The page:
Oh, I’ll tell you. The concept was sold to STARZ before I had heard about it. Rob Tapert, Josh Donen, and Sam Raimi sold the idea to STARZ of doing Spartacus in a 300 style. Because we are all big fans of Zack Snyder’s work on 300 and how he technically pushed the art of filmmaking and they really wanted to see if they could do that on a – on the television show.

So the concept was sold to STARZ and then STARZ was looking for a writer to come in and spearhead the project. I was working on Dollhouse at the time when I got the call from my agent that Sam Raimi and STARZ wanted to do a gladiator series and that’s all I knew. I didn’t know it was Spartacus when I went in.

I’m a big fan of period piece movies, especially the sword and sandals epics, but I’m the first to admit I – history was not my strongpoint and I knew – the only thing I knew about Roman history was Stanley Kubrick’s Spartacus. So I had a lot of reading and catching up to do when I signed on. But yes, the idea for Spartacus was presold before I came on.

About the history of Spartacus’ end:

I will follow the historical facts. You know, again, entertainment is our job one on Spartacus, so we will have to take characters, take two or three characters, form them into one character, shuffle some events around to make the story work, not only for production reasons, but just for clarity. But yes, we will basically follow historical facts. In reference to how Spartacus dies, most people think he was nailed to the cross like we see in Stanley Kubrick’s movie. That’s not actually what happened.

And one of the great things about the story of Spartacus is that there’s only fragments left in history that gives bits and pieces. And most of those talk about who won this battle, who won that battle, so there’s not a lot of – in fact, there’s no emotional detail in it. So we are going to basically follow history, but the audience will still be, I think, surprised by how we wrap up the story.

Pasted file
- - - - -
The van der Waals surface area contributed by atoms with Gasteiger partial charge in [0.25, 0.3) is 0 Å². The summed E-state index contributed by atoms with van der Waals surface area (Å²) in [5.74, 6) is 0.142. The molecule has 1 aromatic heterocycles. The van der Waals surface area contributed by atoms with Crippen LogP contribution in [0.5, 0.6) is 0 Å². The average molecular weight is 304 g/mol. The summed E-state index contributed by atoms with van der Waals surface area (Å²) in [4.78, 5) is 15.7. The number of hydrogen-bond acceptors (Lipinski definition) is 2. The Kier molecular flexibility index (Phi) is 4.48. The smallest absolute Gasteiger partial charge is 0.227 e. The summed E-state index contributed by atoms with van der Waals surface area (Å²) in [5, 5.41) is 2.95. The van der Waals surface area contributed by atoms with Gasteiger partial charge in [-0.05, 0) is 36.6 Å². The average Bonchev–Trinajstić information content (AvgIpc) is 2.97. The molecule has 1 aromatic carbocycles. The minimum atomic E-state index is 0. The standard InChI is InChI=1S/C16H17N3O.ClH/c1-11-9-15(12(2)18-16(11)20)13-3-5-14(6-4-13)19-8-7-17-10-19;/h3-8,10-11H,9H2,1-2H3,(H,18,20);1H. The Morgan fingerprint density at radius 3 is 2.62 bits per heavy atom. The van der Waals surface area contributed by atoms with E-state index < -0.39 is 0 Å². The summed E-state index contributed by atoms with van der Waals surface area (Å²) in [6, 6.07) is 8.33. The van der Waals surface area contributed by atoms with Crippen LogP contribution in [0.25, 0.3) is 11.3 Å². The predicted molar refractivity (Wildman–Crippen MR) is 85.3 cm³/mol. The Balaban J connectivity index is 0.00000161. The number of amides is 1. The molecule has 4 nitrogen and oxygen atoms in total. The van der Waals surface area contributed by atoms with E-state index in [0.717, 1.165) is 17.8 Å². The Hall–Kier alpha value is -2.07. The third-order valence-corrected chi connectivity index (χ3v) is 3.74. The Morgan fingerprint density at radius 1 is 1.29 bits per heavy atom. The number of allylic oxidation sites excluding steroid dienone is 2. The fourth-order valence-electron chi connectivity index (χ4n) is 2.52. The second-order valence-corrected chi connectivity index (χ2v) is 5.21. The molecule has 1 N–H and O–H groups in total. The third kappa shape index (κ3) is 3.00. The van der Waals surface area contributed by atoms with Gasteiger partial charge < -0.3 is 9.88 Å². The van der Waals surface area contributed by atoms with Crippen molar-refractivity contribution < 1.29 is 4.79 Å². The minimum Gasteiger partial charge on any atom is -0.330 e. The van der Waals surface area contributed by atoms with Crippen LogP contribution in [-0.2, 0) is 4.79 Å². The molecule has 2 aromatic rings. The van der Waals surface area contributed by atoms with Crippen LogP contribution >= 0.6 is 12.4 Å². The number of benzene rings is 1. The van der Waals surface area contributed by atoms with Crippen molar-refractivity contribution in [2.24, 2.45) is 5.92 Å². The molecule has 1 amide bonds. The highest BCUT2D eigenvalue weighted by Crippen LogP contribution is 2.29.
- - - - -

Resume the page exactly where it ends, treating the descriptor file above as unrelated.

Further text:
And whenever anybody says to me, you know, well, everybody knows how the story ends, why should they watch, I always reply everybody knew that the Titanic sunk and yet the movie made a billion dollars. So people obviously want to be along for the ride, even if they know the eventual outcome. The trick is to keep it exciting all the way up to the end and then make that ending powerful and emotional and I think people will show up.

So what does the future have in store for DeKnight? He signed a two-year deal with STARZ on a new project (no, it’s not another Spartacus). As for what this new project is, we’ll have to wait and see.

I’m actually at the moment writing a new project for STARZ that I – it’s super extra crazy top secret that I can’t even give you a title. But there is something new in the works. Now it’s in the very, very early stages. It has not been green lit. I’ve been sent to a pilot script, but there’s many, many, many hoops to jump through and stages to pass before it’ll get green lit and announced as a show. But all I can say is it’s big and very, very exciting.

Spartacus: Vengeance premiere episode will air on STARZ Friday, January 27, 2012.

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John Nguyen
John Nguyen 10375 posts